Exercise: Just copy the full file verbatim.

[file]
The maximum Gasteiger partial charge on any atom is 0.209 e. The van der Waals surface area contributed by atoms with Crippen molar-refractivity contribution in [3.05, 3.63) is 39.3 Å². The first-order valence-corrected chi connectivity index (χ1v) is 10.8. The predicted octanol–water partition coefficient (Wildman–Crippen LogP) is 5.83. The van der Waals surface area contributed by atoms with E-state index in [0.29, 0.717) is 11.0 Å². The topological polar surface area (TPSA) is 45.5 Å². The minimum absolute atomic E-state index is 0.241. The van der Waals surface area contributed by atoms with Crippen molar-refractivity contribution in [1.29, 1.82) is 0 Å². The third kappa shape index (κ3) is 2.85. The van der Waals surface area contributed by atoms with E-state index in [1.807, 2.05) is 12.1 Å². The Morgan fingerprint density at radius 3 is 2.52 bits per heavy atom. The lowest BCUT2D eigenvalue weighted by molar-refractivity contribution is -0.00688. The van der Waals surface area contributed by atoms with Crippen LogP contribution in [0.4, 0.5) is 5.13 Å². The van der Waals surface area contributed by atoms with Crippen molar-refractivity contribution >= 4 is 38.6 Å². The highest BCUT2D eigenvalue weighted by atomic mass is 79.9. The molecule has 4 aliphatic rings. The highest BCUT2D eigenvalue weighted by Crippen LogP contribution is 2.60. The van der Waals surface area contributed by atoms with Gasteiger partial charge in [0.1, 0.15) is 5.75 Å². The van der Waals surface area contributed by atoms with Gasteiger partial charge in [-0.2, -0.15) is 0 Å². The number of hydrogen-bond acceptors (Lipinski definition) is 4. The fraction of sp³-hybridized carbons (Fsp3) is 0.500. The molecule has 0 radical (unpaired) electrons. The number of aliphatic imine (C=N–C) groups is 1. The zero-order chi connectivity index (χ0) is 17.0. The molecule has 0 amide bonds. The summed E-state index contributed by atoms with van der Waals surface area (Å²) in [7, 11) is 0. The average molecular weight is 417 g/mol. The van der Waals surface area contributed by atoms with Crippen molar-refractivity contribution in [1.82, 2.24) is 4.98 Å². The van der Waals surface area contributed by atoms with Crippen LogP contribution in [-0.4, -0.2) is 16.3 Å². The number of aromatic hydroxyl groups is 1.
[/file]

The maximum Gasteiger partial charge on any atom is 0.209 e. The van der Waals surface area contributed by atoms with Crippen molar-refractivity contribution in [3.05, 3.63) is 39.3 Å². The first-order valence-corrected chi connectivity index (χ1v) is 10.8. The predicted octanol–water partition coefficient (Wildman–Crippen LogP) is 5.83. The van der Waals surface area contributed by atoms with E-state index in [0.29, 0.717) is 11.0 Å². The topological polar surface area (TPSA) is 45.5 Å². The minimum absolute atomic E-state index is 0.241. The van der Waals surface area contributed by atoms with Crippen molar-refractivity contribution in [1.29, 1.82) is 0 Å². The third kappa shape index (κ3) is 2.85. The van der Waals surface area contributed by atoms with E-state index in [1.807, 2.05) is 12.1 Å². The Morgan fingerprint density at radius 3 is 2.52 bits per heavy atom. The lowest BCUT2D eigenvalue weighted by molar-refractivity contribution is -0.00688. The van der Waals surface area contributed by atoms with Crippen LogP contribution in [0.4, 0.5) is 5.13 Å². The van der Waals surface area contributed by atoms with Crippen molar-refractivity contribution >= 4 is 38.6 Å². The highest BCUT2D eigenvalue weighted by atomic mass is 79.9. The molecule has 4 aliphatic rings. The highest BCUT2D eigenvalue weighted by Crippen LogP contribution is 2.60. The van der Waals surface area contributed by atoms with Gasteiger partial charge in [0.1, 0.15) is 5.75 Å². The van der Waals surface area contributed by atoms with Gasteiger partial charge in [-0.2, -0.15) is 0 Å². The number of hydrogen-bond acceptors (Lipinski definition) is 4. The fraction of sp³-hybridized carbons (Fsp3) is 0.500. The molecule has 0 radical (unpaired) electrons. The number of aliphatic imine (C=N–C) groups is 1. The zero-order chi connectivity index (χ0) is 17.0. The molecule has 0 amide bonds. The summed E-state index contributed by atoms with van der Waals surface area (Å²) in [7, 11) is 0. The average molecular weight is 417 g/mol. The van der Waals surface area contributed by atoms with Crippen molar-refractivity contribution in [1.82, 2.24) is 4.98 Å². The van der Waals surface area contributed by atoms with Crippen LogP contribution in [-0.4, -0.2) is 16.3 Å². The number of aromatic hydroxyl groups is 1.